[NOTEBOOK]Everybody Wants a Government TitleOne rather idiosyncratic annual event in Korean official society is that 10 officials from each central administrative organization are supposed to go on a mountain hiking expedition.
But at this year's jaunt, officials from only 36 of the 54 organizations took part. Many of the agencies that did not send officials explained that they have so small a number of employees that it is difficult to form a hiking team composed of the rank and file. In fact, of the 54 agencies, about 10 have less than 100 employees each. But despite their small size, those agencies are headed by minister and vice minister-level officials.
The current administration was launched in February 1998 under the slogan of a "small government." So far, it has reduced the number of central government employees by 16 percent, and slashed provincial government staffing by 19 percent. Neverthe-less, the public does not seem to have noticed the difference, because the 63,000 job cuts were targeted mostly at low-ranking positions.
The number of government organizations such as ministries, administrations and offices now stands at 38 － exactly the same number as in the Kim Young-sam administration. There has been some vague, ineffectual reshuffling. The post of deputy prime minister was abolished and then revived. The Kim Dae-jung administration closed down the Ministry of Information, in charge of government public relations, before reinstating it under a new name, the Government Infor-mation Agency.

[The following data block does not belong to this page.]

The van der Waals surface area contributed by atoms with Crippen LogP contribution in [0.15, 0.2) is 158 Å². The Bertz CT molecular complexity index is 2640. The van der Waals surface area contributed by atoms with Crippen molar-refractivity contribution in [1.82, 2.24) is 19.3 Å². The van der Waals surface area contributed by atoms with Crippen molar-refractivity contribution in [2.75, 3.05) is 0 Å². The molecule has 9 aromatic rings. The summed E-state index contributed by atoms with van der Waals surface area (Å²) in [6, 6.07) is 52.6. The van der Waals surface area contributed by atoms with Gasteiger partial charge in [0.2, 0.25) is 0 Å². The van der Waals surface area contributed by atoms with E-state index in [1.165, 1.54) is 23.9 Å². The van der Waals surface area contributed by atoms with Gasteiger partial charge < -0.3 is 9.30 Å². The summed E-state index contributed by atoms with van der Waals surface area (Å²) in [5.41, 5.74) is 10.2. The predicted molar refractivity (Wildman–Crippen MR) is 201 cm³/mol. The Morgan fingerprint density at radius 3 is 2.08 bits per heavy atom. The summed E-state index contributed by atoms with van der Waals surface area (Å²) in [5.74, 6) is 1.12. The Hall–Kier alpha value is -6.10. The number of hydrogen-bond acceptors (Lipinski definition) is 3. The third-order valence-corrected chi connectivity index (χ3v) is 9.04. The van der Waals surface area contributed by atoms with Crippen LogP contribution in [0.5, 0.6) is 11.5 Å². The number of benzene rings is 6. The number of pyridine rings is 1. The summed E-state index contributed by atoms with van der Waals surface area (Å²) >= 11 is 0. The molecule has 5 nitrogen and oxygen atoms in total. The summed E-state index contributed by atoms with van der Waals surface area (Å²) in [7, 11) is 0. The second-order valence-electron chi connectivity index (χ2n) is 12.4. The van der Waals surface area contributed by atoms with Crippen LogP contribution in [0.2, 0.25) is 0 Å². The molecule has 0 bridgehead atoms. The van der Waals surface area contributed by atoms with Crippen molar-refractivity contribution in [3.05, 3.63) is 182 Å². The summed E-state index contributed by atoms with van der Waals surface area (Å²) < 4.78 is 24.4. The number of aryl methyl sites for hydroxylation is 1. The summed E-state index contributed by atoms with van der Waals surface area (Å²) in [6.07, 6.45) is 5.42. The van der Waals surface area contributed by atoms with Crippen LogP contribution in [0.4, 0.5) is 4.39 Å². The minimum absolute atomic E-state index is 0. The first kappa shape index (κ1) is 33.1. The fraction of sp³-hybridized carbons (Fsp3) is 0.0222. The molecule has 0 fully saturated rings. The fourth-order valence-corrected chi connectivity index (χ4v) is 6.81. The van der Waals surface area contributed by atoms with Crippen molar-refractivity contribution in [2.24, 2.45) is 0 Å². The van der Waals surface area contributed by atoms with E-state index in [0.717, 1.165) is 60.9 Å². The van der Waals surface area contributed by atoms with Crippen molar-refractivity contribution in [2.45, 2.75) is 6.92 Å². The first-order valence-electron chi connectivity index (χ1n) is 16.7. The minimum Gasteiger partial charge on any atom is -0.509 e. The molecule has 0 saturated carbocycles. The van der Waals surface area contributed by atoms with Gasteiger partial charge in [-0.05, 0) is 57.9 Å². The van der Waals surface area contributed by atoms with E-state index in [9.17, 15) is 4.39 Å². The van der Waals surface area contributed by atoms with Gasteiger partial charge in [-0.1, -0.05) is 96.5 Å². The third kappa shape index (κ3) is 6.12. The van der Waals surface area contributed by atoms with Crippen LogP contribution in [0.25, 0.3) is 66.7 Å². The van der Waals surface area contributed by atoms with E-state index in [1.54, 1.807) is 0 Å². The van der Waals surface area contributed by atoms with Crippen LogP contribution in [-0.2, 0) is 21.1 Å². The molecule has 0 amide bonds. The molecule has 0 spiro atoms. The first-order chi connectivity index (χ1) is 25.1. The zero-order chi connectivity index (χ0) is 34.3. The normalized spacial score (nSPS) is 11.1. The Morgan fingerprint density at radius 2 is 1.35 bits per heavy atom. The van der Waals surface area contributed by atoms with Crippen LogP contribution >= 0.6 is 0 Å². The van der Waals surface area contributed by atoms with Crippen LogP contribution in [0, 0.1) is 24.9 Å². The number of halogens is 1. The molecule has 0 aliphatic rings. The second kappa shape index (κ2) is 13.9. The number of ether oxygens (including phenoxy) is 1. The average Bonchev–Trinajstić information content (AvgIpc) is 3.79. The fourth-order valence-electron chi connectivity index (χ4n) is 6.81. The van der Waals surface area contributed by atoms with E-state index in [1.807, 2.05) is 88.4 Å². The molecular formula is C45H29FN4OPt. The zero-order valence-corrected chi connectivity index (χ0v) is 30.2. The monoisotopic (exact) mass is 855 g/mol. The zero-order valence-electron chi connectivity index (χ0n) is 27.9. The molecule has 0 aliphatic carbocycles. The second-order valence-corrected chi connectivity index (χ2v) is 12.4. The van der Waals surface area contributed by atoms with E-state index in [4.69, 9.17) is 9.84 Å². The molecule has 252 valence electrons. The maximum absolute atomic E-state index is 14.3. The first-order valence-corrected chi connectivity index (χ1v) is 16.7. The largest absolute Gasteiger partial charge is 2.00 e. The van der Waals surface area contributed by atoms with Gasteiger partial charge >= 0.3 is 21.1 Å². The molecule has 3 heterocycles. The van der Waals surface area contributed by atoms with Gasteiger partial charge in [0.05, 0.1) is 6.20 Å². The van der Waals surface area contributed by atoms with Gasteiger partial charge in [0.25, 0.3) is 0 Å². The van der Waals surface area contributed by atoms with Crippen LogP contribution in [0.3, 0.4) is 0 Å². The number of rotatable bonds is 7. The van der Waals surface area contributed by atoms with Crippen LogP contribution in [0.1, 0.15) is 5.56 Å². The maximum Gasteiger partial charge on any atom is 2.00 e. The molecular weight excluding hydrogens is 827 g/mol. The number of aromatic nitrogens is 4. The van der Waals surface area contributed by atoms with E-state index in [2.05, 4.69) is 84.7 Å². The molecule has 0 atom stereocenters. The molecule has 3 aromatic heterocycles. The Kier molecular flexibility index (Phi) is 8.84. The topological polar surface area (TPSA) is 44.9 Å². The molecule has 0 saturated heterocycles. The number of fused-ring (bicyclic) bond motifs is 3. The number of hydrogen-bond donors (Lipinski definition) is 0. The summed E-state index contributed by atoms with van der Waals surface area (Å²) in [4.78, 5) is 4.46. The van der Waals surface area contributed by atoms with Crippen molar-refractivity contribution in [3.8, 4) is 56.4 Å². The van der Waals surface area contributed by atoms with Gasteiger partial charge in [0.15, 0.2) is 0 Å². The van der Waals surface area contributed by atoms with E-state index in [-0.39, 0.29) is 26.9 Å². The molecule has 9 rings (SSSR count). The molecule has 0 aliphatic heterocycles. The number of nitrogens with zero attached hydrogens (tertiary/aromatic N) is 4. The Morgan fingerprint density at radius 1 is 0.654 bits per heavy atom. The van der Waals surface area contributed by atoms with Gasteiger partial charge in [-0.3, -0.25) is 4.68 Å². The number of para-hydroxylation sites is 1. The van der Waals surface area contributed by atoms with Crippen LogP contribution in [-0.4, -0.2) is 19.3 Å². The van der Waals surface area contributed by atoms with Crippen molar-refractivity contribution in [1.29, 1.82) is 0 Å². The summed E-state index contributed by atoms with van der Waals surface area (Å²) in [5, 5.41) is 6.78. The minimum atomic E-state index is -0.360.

In other words, the number of ministers and vice ministers has not been cut. Instead, several commissions headed by minister-level officials have been created, expanding senior positions.
The United States and Japan have far greater populations than Korea but fewer ministers. The number of parliamentary members in those two countries is also fewer than in Korea, in proportion to population. But does this mean Korea's government is performing better than they are?
In fact, Korea's government organizations are subdivided so excessively as to generate effects such as overlapping responsibilities. A case in point is the recent turf war among three ministries － Information and Communications, Science and Technology, and Industry, Commerce and Energy － to take the lead role in formulating national information technology policy. There is also no clear line demarcating some of the roles of the Ministry of Finance and Economy, the Ministry of Planning and Budget and the Financial Supervisory Commis-sion.
There is also a high turnover in senior officials. According to the Civil Service Commission, 165 officials have held positions at the vice minister level or higher over the 34 months of the current administration. This leads to inefficiency and compromises government authority.
The more politically backward a country is, the more high-ranking positions it has. Russia has five deputy prime ministers in addition to a large number of ministers. North Korea has two deputy prime ministers and eight party secretaries at the same level.
What is common in countries that have succeeded in reforming the public sector is that they focused on slimming down government. Japan this year slashed the number of central government organizations to 13 from 22. With a population of 15,000, the Cook Islands in the South Pacific had as many as 100 parliamentary members and 400 public officials just five years ago. Now, the number has shrunk to 24 representatives and 150 government officials.
"Self-employed people are at a loss to which agency to go to － the Ministry of Commerce, Industry and Energy, the Small and Medium Business Administration or the Special Committee on Small and Medium Business," a local entrepreneur said in an e-mail to the JoongAng Ilbo. "In short, there are just too many government organizations."
The writer is an industrial news reporter of the JoongAng Ilbo.
by Min Byong-kwan